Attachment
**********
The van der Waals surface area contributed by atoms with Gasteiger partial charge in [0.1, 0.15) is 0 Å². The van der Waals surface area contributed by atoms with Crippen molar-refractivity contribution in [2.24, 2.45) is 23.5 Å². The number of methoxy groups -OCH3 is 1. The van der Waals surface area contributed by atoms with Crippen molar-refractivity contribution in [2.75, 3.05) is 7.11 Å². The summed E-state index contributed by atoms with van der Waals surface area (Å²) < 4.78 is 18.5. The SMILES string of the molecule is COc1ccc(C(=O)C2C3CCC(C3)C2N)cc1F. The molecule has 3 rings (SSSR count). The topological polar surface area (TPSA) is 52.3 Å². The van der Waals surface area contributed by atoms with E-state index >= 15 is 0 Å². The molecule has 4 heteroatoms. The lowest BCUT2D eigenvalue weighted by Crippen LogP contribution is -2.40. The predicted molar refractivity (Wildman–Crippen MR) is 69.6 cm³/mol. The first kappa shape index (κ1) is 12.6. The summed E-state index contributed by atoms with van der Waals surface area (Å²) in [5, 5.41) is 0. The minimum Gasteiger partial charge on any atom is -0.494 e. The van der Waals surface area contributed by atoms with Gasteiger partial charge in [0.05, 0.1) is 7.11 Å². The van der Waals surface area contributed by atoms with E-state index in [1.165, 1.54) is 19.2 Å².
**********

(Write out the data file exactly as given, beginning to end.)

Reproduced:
The van der Waals surface area contributed by atoms with Gasteiger partial charge in [0.1, 0.15) is 0 Å². The van der Waals surface area contributed by atoms with Crippen molar-refractivity contribution in [2.24, 2.45) is 23.5 Å². The number of methoxy groups -OCH3 is 1. The van der Waals surface area contributed by atoms with Crippen molar-refractivity contribution in [2.75, 3.05) is 7.11 Å². The summed E-state index contributed by atoms with van der Waals surface area (Å²) < 4.78 is 18.5. The SMILES string of the molecule is COc1ccc(C(=O)C2C3CCC(C3)C2N)cc1F. The molecule has 3 rings (SSSR count). The topological polar surface area (TPSA) is 52.3 Å². The van der Waals surface area contributed by atoms with E-state index >= 15 is 0 Å². The molecule has 4 heteroatoms. The lowest BCUT2D eigenvalue weighted by Crippen LogP contribution is -2.40. The predicted molar refractivity (Wildman–Crippen MR) is 69.6 cm³/mol. The first kappa shape index (κ1) is 12.6. The summed E-state index contributed by atoms with van der Waals surface area (Å²) in [5, 5.41) is 0. The minimum Gasteiger partial charge on any atom is -0.494 e. The van der Waals surface area contributed by atoms with Gasteiger partial charge in [0.05, 0.1) is 7.11 Å². The van der Waals surface area contributed by atoms with E-state index in [1.165, 1.54) is 19.2 Å².